Mattress Buying Guide


latex mattress

Determine If You Need A New Mattress. One question with which we are always approached is, “How do I know if I need a new mattress?” The answer is not always an easy one to answer. You can tell when you need a new car because your old one starts breaking down more often. You can tell that you need a new television if your old one won’t turn on. With your mattress, however, such visible, physical signs of needing a replacement are less obvious. In fact your mattress may look as good as the day you bought it, but its not the looks that counts. Mattresses are designed to alleviate the pressure put on your back, shoulders, neck and hips while you sleep. Your mattress should be replaced when it’s no longer providing adequate support for any of these critical areas of your body. In order to determine whether your mattress is in need of a replacement ask yourself these questions:

1.Is the mattress more then 7 years old?

2.Do you wake up with back, neck, shoulder, or hip pain?

3.Do you spend more than 10-15 minutes tossing and turning before you can get to sleep?

4.Do you frequently experience “dead” legs or arms when you wake up?

5.Is your mattress sagging, lumpy, starting to come apart or showing visible signs of wear?

6.Have you recently noticed that other beds (at a mattress store, hotel, friend/family member’s house) are more comfortable than your own?

While the life of a mattress depends on it’s material and how well it was manufactured, if you answered “yes” to Question 1, then chances that its time to start looking for a replacement. We should note that a manufacturer’s warranty does not necessarily guarantee that your mattress will continue to provide adequate support for the length of the warrantee. Usually a warranty simply means that a mattress manufacturer guarantee’s against defects in quality. However, warranties do differ from one manufacturer to another, so be sure to read up on what the manufacturer of your current mattress has agreed to before purchasing a new mattress. If you answered “no” to Question 1, but “yes” to some of the other questions asked, then your bed may be new enough that it’s not worn out, but it sounds like its not providing you with enough of or the right kind of support. There may also be special cases that warrant the purchase of a new mattress, such as when floods or damp conditions cause your bed to develop harmful mildew or mold.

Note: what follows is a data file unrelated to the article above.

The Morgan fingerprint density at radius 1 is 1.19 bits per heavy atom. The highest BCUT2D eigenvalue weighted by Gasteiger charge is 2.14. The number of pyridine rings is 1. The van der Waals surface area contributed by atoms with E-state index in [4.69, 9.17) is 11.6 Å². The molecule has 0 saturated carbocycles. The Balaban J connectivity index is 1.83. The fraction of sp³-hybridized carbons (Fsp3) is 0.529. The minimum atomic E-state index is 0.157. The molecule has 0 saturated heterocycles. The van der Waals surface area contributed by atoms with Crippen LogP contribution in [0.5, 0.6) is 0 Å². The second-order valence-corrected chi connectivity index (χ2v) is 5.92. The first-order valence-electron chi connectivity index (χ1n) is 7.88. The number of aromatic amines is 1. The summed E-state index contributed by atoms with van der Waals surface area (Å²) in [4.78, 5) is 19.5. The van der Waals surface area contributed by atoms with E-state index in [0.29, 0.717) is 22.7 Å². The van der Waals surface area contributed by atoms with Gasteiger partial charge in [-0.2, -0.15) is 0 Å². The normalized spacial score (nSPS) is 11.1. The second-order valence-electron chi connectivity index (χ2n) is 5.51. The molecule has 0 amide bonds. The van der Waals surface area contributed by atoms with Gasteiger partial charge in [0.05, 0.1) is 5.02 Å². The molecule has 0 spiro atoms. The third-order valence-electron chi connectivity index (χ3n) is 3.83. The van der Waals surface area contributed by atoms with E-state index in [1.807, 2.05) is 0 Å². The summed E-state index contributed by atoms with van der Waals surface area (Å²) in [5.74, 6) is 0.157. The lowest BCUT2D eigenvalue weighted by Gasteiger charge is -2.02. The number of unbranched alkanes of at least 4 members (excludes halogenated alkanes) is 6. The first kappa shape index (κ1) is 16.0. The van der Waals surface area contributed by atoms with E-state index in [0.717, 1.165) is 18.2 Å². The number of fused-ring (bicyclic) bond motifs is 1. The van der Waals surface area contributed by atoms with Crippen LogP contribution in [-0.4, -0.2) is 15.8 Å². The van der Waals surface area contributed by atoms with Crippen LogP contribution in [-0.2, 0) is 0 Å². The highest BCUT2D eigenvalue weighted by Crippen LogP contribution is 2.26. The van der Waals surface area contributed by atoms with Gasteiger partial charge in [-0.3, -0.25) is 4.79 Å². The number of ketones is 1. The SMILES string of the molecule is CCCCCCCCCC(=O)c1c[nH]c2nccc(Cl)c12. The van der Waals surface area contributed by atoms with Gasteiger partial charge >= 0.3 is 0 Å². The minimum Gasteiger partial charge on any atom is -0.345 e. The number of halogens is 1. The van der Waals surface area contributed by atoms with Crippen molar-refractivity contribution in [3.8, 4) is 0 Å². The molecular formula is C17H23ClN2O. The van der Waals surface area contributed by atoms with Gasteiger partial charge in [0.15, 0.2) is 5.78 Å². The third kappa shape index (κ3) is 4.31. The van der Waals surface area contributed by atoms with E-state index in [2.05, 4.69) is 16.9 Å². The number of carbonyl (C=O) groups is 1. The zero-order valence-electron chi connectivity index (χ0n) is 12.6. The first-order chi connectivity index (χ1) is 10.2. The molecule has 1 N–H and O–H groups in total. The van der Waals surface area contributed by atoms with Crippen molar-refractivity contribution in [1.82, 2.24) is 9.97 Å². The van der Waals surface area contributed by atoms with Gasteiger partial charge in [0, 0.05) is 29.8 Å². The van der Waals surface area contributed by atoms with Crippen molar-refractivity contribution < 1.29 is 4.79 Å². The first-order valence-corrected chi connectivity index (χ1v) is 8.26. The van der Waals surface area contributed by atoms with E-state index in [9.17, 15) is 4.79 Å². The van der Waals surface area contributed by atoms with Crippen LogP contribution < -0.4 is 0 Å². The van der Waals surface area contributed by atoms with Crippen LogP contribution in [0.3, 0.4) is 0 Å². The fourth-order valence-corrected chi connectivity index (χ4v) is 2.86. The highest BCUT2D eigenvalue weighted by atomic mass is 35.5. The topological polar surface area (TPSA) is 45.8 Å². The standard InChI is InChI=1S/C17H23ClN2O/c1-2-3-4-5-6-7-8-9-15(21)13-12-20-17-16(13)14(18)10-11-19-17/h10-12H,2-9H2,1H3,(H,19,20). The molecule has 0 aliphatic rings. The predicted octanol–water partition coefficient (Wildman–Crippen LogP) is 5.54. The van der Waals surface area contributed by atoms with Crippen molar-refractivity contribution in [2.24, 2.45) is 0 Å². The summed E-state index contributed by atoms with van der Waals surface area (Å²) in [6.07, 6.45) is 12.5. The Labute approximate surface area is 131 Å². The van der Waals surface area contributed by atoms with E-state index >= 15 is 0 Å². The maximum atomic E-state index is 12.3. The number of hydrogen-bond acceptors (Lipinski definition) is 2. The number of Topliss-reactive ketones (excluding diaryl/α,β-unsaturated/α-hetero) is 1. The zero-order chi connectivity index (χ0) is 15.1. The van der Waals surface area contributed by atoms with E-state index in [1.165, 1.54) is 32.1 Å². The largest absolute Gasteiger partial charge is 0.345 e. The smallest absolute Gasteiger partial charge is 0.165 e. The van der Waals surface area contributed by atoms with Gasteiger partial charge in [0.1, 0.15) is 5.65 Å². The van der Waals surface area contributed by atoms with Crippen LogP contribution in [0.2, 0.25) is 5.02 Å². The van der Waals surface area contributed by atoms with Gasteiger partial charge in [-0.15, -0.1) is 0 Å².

Once you’ve determined that you’d be benefit from a new mattress, the next step involves making several key decisions that will help determine the mattress you’ll go shopping for.

Determine What Size Mattress Is Right For You. Deciding what size mattress you need may be fairly straight forward. If you’re simply replacing an existing mattress your decision is frequently limited by the size of the bed frame you’re using. If you’re looking to purchase a new mattress and frame here are some things you will want to consider:

1.How much space is there in the bedroom for a mattress?

2.How many people will be sleeping in the bed?

3.How satisfied were the people sleeping in the bed with the amount of space they had?

4.How much will it cost to upgrade to a larger bed, or how much will saved by purchasing a smaller mattress (not only the cost of the mattress, but also the sheets and bedding)?

While mattress sizes can vary some, here are typical mattress sizes:

Mattress Name Dimensions (Width x Length)

Twin 39″ x 75″

Twin XL 39″ x 80″

Full 54″ x 75″

Full XL 54″ x 80″

Queen 60″ x 80″

King 76″ x 80″

California King 72″ x 84″

Determine What Type Of Mattress You Need. Beds have come along way since the single coil mattress. Mattresses now include a variety of new technologies and are frequently hybrids of two or more types of material. When shopping for a new mattress there are a couple things to keep in mind. First, you’ll want to buy the best value, not the least expensive. An inexpensive mattress may save you money up front but cost you a fortune in chiropractor costs in the future. Similarly, the most expensive bed on the market may not be providing you with the right kind or right amount of support and/or comfort. Second, if you’re going to be sharing your bed with someone else, make sure you bring them with you when you go shopping.